measures, have reduced the 
Court’s annual spending by 
$110 million.

Friday’s actions will reduce 
spending by another $56 million. 
“Assuming that Governor 
Brown signs into law the budget 
increase proposed for the trial 
courts, our Court’s share will 
barely cover the remainder of 
our structural deficit. For the 
first time since the budget crisis 
began, we will have finally 
resolved our structural deficit,” 
said Wesley.

As of July 1, 2013, the Court 
will have eliminated 30% of its 
budgeted staff positions since 
2002 – a 24% reduction since 
the state budget crisis began in 

To manage the Court after Friday’s 
staffing reductions, the 
Court has implemented a consolidation 
plan that has resulted 

Closure of eight courthouses: 
Pomona North, Whittier, Huntington 
Park, Beacon Street, San 
Pedro, Kenyon Juvenile, West 
Los Angeles and Malibu;

Significant reductions in court 
services at the Beverly Hills and 
Catalina courthouses;

Consolidation of personal injury, 
collections, small claims, 
probate, unlawful detainer and 
traffic cases in fewer courthouse 

Elimination of the remaining 
part-time court reporters in 
civil courts;

Elimination of all full-time referee 
positions in the juvenile 
courts and reduction of juvenile 
dependency mediation services; 

Elimination of the Court-managed 
Alternative Dispute Resolution 

“We have reached the new normal,” 
said Wesley. “And there is 
nothing to like about it.”

“When the Municipal and Superior 
Courts unified, our vision 
was to be the largest neighborhood 
court and to maintain 
a presence in many communities 
throughout LA County,” 
said Wesley. “This is not the 
neighborhood court we worked 
so hard to build. It is not our 
vision for access to justice. But 
this is the Court that the state 
is willing and able to support. 
We will be using our collective 
energy as a court to provide access 
to justice in every case type 
within the limits of the resources 
we have been provided.”

To save $56 million annually, 
the Court is eliminating 511 
budgeted positions. The elimination 
will have the following 
effects on court employees:

177 people will lose their jobs;

139 people will be demoted to 
previously held positions; those 
demotions will, in turn, bring 
about reductions in pay for 
those employees;

223 employees will keep their 
jobs with the Court, but will be 
reassigned to new locations on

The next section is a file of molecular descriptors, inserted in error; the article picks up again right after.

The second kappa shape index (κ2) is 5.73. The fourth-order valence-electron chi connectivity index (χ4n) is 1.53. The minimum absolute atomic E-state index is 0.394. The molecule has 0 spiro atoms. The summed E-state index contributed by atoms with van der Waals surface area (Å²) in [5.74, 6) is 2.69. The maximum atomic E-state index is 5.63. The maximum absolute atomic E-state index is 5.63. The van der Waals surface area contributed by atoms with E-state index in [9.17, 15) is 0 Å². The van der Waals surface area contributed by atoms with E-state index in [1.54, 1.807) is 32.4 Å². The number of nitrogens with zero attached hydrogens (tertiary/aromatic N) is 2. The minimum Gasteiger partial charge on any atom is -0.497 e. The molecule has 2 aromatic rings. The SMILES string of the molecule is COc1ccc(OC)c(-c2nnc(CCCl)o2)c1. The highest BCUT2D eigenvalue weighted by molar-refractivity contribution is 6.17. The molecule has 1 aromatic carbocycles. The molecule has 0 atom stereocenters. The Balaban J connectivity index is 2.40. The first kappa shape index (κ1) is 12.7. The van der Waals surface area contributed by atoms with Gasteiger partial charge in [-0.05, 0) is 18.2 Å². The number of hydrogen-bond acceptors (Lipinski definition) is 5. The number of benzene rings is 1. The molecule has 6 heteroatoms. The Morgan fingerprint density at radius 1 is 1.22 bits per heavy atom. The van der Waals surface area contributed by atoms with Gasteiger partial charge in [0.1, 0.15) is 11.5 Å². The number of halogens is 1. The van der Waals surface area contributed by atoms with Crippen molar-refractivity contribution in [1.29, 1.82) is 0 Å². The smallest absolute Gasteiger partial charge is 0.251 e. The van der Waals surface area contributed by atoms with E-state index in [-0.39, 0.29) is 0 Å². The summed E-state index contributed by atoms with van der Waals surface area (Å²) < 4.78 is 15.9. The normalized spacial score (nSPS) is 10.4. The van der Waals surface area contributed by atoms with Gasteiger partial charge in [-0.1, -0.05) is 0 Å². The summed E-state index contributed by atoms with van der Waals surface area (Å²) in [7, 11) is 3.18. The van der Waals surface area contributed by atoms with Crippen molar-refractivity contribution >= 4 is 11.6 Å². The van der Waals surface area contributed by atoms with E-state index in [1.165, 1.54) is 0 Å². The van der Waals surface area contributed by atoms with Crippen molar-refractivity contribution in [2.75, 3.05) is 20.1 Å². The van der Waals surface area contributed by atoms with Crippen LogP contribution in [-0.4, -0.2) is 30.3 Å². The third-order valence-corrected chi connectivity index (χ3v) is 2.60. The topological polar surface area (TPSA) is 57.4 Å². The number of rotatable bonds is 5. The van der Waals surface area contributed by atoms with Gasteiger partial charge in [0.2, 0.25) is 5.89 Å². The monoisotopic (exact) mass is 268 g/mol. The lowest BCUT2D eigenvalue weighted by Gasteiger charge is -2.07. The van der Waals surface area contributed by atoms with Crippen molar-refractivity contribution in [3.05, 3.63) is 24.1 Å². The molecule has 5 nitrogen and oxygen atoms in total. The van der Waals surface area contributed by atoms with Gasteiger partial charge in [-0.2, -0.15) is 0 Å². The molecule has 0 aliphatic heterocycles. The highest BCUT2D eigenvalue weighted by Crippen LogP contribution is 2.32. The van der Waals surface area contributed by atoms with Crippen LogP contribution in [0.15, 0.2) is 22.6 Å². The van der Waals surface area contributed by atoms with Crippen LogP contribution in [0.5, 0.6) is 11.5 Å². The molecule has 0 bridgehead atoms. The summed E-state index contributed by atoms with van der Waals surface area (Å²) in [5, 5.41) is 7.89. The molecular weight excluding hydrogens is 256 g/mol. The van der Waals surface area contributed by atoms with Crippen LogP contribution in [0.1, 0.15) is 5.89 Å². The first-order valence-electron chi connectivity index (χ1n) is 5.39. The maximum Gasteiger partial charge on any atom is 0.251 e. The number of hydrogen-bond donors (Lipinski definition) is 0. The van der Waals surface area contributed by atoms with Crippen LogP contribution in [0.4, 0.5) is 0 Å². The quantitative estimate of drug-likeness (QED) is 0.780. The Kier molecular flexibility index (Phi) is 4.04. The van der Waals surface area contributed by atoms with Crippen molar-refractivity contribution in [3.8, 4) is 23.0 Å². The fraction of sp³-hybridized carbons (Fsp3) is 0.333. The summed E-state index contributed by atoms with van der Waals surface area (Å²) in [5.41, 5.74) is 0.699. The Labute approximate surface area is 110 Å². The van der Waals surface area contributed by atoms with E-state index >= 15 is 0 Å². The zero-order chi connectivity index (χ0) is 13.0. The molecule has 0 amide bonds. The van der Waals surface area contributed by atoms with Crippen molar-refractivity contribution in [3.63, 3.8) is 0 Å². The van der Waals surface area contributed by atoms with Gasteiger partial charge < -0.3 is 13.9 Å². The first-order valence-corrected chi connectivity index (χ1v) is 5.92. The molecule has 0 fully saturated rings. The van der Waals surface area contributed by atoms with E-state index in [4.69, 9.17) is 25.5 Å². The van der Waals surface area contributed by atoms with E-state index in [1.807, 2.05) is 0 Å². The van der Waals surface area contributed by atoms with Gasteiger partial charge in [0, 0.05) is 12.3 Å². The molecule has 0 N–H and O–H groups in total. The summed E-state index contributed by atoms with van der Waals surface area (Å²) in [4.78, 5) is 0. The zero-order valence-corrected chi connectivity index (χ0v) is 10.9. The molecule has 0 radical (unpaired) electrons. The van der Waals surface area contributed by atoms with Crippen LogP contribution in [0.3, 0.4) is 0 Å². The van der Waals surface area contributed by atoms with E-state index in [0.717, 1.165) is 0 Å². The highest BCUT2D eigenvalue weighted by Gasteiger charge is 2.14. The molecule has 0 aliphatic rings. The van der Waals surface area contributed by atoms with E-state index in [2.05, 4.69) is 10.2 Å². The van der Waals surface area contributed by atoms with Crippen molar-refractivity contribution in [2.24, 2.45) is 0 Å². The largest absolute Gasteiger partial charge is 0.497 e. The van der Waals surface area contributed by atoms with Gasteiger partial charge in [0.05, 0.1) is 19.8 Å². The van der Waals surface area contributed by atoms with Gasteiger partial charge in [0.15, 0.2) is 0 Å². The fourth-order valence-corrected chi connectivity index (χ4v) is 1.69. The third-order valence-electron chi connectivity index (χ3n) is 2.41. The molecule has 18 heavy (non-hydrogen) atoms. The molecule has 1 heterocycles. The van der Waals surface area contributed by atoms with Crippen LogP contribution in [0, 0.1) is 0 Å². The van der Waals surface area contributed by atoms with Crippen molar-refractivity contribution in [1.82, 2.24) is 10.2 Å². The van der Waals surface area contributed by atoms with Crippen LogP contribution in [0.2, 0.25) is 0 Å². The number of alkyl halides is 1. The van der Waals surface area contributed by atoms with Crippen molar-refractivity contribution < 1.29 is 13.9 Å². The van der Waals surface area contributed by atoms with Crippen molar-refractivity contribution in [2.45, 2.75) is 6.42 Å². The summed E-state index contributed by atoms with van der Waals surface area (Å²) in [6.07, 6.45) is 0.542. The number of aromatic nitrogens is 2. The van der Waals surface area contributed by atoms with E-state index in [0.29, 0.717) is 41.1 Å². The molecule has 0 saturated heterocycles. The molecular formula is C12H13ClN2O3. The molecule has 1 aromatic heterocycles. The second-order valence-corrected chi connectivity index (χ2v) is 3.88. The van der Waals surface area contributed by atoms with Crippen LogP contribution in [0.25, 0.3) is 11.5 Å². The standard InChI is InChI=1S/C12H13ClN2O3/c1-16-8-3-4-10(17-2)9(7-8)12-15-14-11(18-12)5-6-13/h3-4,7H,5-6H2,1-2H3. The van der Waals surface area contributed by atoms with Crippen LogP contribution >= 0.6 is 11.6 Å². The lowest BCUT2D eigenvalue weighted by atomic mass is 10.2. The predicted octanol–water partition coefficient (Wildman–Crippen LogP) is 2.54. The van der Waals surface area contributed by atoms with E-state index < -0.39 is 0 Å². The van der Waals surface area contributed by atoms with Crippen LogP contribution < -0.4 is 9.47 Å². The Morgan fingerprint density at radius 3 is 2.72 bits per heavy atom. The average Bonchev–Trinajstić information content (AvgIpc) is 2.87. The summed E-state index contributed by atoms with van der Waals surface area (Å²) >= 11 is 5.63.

Monday, June 17.

In all, 539 people are being impacted: 
one in seven employees. 
Notices to affected employees 
were hand-delivered Friday.

“It is a particular irony that 
many of the people being impacted 
have been working 
long and hard to restructure 
the Court over these past few 
months,” noted Assistant

Presiding Judge Carolyn B. 
Kuhl. “They and all our employees 
have done the impossible: 
moving hundreds of thousands 
of case files, and dismantling 
and rebuilding large parts of 
our Court. I admire their commitment 
to serving the public. 
It has not wavered.”




Foothill Extension to Claremont 
continues to be Inaccurately 

MONROVIA, CA – At their 
regularly scheduled meeting last 
night, the Metro Gold Line Foothill 
Extension Construction Authority 
(Construction Authority) 
board of directors voted unanimously 
to oppose the Measure R 
Expenditure Plan and Measure R 
Ordinance Amendments as proposed 
by Metro. 

The Amendments are being proposed 
to allow Metro to accelerate 
funding to five Measure R 
transit projects ahead of the year 
approved by voters in 2008. The 
changes would only take affect 
if Metro is able to secure close 
to $6 billion in federal funding 
and grants for one or more 
of the Measure R transit capital 
projects. Metro is circulating the 
amendments for comment and 
plans to hold a public hearing on 
the matter on June 27. 

“We are very disappointed and 
frustrated that Metro continues 
to blatantly ignore the voter 
mandate, which clearly defined 
the Gold Line Foothill Extension 
project from Pasadena to Claremont,” 
explains board chairman 
and Glendora councilman Doug 
Tessitor. “Metro has yet again disregarded 
the request by the Construction 
Authority to update 
information in their Measure R 
Expenditure Plan to include an 
accurate cost estimate to complete 
the project to Claremont. As 
shown in their plan amendment, 
the project will end in Azusa.”

Earlier this year, as required by 
statute, the Construction Authority 
board approved an updated 
expenditure plan for the Foothill 
Extension project. The updated 
project-level expenditure plan 
took into account the latest information 
known about the project, 
following significant study and 
planning completed since Measure 
R was approved in 2008. 

“We have a much better idea 
what the total project will truly 
cost,” added chairman Tessitor. 
“We have now awarded all contracts 
for the Pasadena to Azusa 
segment and have recently completed 
extensive environmental 
studies of the Azusa to Montclair 
segment. Together, this information 
allowed us to provide Metro 
a more accurate estimate for use 
as they update their overall expenditure 
plan. Unfortunately, 
they have chosen not to include 
the information in their proposed 

The proposed Measure R Expenditure 
Plan Amendment 
includes a total estimated cost 
for the Foothill Extension project 
of $758 million, significantly 
less than the actual cost estimate 
($1.714 billion) to complete the 
project to Claremont. The plan 
also includes an expected project 
completion of 2015-17, only 
reflecting completion of the first 
half of the project to Azusa. The 
Construction Authority’s plan estimates 
completion to Claremont 
in 2022. 

The Construction Authority 
board’s action will now be sent 
as official comments on the proposed 
Amendments. The Metro 
board is scheduled to hold a 
public hearing at their upcoming 
board meeting on June 27.